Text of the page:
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Pictures and Biography of KOFI ANNAN

On January 1, 1997, Kofi Annan became the seventh Secretary General of the United Nations. His election followed a bitterly-contested United States veto of a second term for his predecessor, Boutros Boutros-Ghali of Egypt. The Security Council recognized it was still Africa's "turn" in the UN's highest office, and eventually selected the U.S.- and French-backed Annan, a soft-spoken Ghanaian then heading the UN's Peacekeeping Department.

Annan proved an innovative and surprisingly independent Secretary General - far less in thrall to the US than many had anticipated. Though his choices are severely limited by the UN's financial crisis and by unrelenting pressure from the US and other major powers, Annan has won widespread support and learned to maximize his options. He moved quickly to reassert UN centrality in emergencies across the globe.

UN staffers have been largely delighted with their new chief, and morale within the organization soared. Annan, the first black African Secretary General and the first to rise to the top position from within the ranks of the UN staff, is appreciated not only for his political acumen, but for his respect for and willingness to work collaboratively with his colleagues.

Born in Ghana in 1938, Annan studied economics in Kumasi and earned a bachelor's degree at Macalester College in Minnesota in 1961. He did graduate work in Geneva and later earned a master's degree in management from MIT in 1972.

 

Kofi Annan with Collin Powell
Kofi Annan with George W. Bush
Annan joined the United Nations system in 1962, working in financial and management posts with the World Health Organization, the High Commissioner for Human Rights in Geneva, the UN Economic Commission for Africa, and at UN headquarters in New York. He headed the UN's Peacekeeping Department from 1993-1995, and again in 1996, during a period of unprecedented growth in the size and scope of United Nations peacekeeping operations. At its peak in 1995, the UN was fielding almost 70,000 military and civilian "Blue Helmets" from 77 countries.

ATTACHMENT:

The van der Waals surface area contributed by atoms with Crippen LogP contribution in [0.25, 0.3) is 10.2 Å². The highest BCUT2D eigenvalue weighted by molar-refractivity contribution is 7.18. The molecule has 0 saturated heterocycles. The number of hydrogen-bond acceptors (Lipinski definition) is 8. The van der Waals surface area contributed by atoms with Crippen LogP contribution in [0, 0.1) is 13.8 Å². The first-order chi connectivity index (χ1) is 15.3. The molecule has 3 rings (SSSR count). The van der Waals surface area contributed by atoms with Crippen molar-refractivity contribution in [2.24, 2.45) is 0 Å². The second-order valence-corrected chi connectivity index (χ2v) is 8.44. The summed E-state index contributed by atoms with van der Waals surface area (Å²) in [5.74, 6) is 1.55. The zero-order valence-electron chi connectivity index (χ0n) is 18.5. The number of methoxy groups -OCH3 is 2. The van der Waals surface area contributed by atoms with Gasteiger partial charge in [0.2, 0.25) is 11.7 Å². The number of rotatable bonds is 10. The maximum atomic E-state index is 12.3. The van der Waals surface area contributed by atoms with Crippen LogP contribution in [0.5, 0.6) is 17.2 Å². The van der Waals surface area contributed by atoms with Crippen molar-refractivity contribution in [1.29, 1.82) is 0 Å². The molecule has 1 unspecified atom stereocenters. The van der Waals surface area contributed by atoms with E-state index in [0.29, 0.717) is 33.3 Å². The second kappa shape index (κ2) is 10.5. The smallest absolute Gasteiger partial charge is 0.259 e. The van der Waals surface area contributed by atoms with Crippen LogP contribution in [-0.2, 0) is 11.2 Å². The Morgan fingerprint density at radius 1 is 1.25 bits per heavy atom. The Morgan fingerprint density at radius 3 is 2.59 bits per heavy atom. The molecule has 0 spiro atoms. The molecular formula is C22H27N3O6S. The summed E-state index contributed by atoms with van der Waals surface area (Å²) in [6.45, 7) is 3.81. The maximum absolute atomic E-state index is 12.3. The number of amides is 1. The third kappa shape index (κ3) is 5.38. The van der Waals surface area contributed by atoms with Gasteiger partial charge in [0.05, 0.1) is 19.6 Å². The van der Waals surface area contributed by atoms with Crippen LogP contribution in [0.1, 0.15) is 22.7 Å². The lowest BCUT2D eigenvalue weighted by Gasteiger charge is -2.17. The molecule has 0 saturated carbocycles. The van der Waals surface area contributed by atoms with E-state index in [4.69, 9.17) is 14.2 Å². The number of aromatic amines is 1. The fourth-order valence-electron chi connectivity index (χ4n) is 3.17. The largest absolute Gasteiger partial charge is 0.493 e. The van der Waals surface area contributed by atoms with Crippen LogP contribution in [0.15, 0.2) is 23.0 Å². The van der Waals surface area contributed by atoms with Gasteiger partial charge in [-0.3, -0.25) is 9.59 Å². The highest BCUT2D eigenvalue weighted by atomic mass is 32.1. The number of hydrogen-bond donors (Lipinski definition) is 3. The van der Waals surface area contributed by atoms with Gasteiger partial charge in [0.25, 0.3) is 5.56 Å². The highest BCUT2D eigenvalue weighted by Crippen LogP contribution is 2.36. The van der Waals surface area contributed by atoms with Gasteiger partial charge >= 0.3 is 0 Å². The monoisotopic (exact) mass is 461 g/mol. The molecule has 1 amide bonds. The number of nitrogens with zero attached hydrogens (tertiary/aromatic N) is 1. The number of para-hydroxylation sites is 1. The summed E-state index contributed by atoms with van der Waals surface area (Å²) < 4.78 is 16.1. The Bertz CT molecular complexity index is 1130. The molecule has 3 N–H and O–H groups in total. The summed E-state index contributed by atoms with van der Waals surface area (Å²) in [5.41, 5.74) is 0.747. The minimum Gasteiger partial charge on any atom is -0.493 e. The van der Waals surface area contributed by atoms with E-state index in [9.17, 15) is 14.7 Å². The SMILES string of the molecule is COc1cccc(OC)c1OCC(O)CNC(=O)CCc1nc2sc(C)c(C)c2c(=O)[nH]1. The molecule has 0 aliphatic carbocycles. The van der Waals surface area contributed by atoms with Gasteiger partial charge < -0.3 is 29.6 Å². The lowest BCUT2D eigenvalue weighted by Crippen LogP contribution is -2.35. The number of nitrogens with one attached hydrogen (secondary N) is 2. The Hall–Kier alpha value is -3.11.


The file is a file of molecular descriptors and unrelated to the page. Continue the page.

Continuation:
During Annan's tenure as head of UN peacekeeping, many problems and tragedies arose, as international crises like Bosnia and Rwanda overwhelmed the UN's capacity and demonstrated the insufficiency of support from major member states. While Annan shared some responsibility, and characteristically apologized for his judgement errors, the main crises resulted not from Secretariat or secretary-general failures, but from the refusal of the major Security Council members to adequately respond and back the UN efforts.

 

 

Nobel Prize for Kofi Annan
When Annan came into office in 1997, he faced formidable challenges. The organization was near bankruptcy and it faced serious criticism and hostility in Washington. In his first weeks in office, Annan traveled to Washington to build support in the conservative Congress. He promised to shrink the UN's operating budget, asking in return that the U.S. pay its $1.6 billion in back dues.Annan continued his predecessor's cuts in UN staff and budget. At the same time he introduced many management reforms - a new post of Deputy Secretary General, a new office of financial oversight to keep watch for waste and corruption, and a more efficient cabinet-style management. Still, the United States refused to pay its debts, prolonging the financial crisis and keeping Annan's UN very short of resources.
In April 2001, the Secretary-General issued a five-point "Call to Action" to address the HIV/AIDS epidemic -- which he described as his "personal priority" -- and proposed the establishment of a Global AIDS and Health Fund to serve as a
mechanism for some of the increased spending needed to help developing countries confront the crisis.

On 10 December 2001, the Secretary-General and the United Nations received the Nobel Peace Prize. In conferring the Prize, the Nobel Committee said Mr. Annan “had been pre-eminent in bringing new life to the Organization”. 
In also conferring the Prize on the world body, the Committee said that it wished “to proclaim that the only negotiable road to global peace and cooperation goes by way of the United Nations”. The Secretary-General is fluent in English, French and several African languages. He is married to Nane Annan, of Sweden, a lawyer and artist who has a great interest in understanding the work of the United Nations in the field. Two issues of particular concern to her are HIV/AIDS and education for women. She has also written a book for children about the United Nations. Mr. and Mrs. Annan have three children.